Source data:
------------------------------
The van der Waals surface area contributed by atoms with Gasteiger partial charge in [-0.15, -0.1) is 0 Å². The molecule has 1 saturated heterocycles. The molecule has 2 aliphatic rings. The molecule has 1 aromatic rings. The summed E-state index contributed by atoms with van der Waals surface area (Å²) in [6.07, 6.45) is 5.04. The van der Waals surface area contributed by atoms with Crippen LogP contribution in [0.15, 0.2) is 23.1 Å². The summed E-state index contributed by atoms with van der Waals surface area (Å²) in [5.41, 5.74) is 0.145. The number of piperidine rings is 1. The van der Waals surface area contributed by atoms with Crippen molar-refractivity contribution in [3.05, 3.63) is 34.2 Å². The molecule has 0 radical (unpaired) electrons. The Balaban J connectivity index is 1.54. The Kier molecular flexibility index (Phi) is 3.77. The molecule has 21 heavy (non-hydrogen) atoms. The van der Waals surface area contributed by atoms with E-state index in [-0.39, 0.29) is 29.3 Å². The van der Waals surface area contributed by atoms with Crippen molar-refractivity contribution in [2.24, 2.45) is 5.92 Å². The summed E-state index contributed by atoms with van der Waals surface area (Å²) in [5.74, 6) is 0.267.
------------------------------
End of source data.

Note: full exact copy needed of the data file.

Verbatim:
The van der Waals surface area contributed by atoms with Gasteiger partial charge in [-0.15, -0.1) is 0 Å². The molecule has 1 saturated heterocycles. The molecule has 2 aliphatic rings. The molecule has 1 aromatic rings. The summed E-state index contributed by atoms with van der Waals surface area (Å²) in [6.07, 6.45) is 5.04. The van der Waals surface area contributed by atoms with Crippen LogP contribution in [0.15, 0.2) is 23.1 Å². The summed E-state index contributed by atoms with van der Waals surface area (Å²) in [5.41, 5.74) is 0.145. The number of piperidine rings is 1. The van der Waals surface area contributed by atoms with Crippen molar-refractivity contribution in [3.05, 3.63) is 34.2 Å². The molecule has 0 radical (unpaired) electrons. The Balaban J connectivity index is 1.54. The Kier molecular flexibility index (Phi) is 3.77. The molecule has 21 heavy (non-hydrogen) atoms. The van der Waals surface area contributed by atoms with E-state index in [-0.39, 0.29) is 29.3 Å². The van der Waals surface area contributed by atoms with Crippen molar-refractivity contribution in [2.24, 2.45) is 5.92 Å². The summed E-state index contributed by atoms with van der Waals surface area (Å²) in [5.74, 6) is 0.267.